Portrait Shooter

The Portrait Shooter’s Dilemma

To me, a portrait is an intensely personal interaction between the artist (photographer, painter, sculptor or whatever medium) and the subject. One perceives, the other reveals. It is not a chick pic, or an attempt to beautify, to show someone in the best light, nor is it the use of a model by a photographer to make a conceptual image. Neither is it a picture of a sheep, nor of a person so distant in the image as to be unrecognisable, as recent professional awards competitions would have us believe.

I like grit. One of the things that attracted me to photography in the first place was sports: the athlete at peak performance will often reveal their naked personality.

Avedon famously wanted his subjects to feel uncomfortable: Leibovitz also does not feel the need to make her subjects feel at ease. I won’t go that far: but at some point in a portrait session, the subject should drop the mask. Or at least one of the many masks that we humans wear to disguise our true selves from the cruel world.

Over the last many years I have photographed all kinds of subjects: but if you were to ask me what I most like to photograph, it would be portraits. There is nothing I would like more than to spend an hour with someone and gradually peel some layers off the onion, to reveal something underneath, as in Ibsen’s Peer Gynt. Though hopefully we will not reach the point where we find there is nothing at the core, that we are all layers, a series of masks upon masks, with nothing substantial underneath the final mask.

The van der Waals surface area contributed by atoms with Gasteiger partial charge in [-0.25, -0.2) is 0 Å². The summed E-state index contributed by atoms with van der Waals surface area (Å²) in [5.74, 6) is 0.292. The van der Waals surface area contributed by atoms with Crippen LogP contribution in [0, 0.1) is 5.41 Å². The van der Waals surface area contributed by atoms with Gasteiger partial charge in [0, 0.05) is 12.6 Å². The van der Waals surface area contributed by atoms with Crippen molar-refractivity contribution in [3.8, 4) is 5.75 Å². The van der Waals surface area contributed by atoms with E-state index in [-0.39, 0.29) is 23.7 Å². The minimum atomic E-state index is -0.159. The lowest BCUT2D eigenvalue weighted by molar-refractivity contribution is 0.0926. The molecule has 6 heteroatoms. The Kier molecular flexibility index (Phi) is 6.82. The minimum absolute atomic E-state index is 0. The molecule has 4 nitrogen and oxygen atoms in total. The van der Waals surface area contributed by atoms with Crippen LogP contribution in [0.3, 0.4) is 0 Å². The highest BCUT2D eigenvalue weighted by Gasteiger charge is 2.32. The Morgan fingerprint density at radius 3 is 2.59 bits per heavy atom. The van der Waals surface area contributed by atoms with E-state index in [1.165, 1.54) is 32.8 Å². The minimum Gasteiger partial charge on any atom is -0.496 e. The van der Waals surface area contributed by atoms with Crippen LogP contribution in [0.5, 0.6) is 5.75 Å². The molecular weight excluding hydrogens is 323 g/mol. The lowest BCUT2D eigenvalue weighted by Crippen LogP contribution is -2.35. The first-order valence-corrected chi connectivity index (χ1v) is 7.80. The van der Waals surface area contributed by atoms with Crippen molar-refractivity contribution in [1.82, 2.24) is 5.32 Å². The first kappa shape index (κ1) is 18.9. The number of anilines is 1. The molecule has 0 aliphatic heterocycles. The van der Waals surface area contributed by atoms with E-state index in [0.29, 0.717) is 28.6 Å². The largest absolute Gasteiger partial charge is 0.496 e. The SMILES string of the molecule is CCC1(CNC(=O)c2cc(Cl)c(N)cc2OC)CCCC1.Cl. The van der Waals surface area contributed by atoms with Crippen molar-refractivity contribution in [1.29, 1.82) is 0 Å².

Of course there are limits. The subject must be complicit in the outcome, or it will never see the light of day. So we will let them shuffle their masks, hoping for an interesting one that they are prepared to show to the world.

That is my dream. Like all dreams, reality intervenes each morning, and we go back to shooting pizza and making it look good.

I like this image. I could do photoshop on it. I could do frequency separation. I could send it off to a retoucher to change it into something that  never was and never will be.

But I won’t.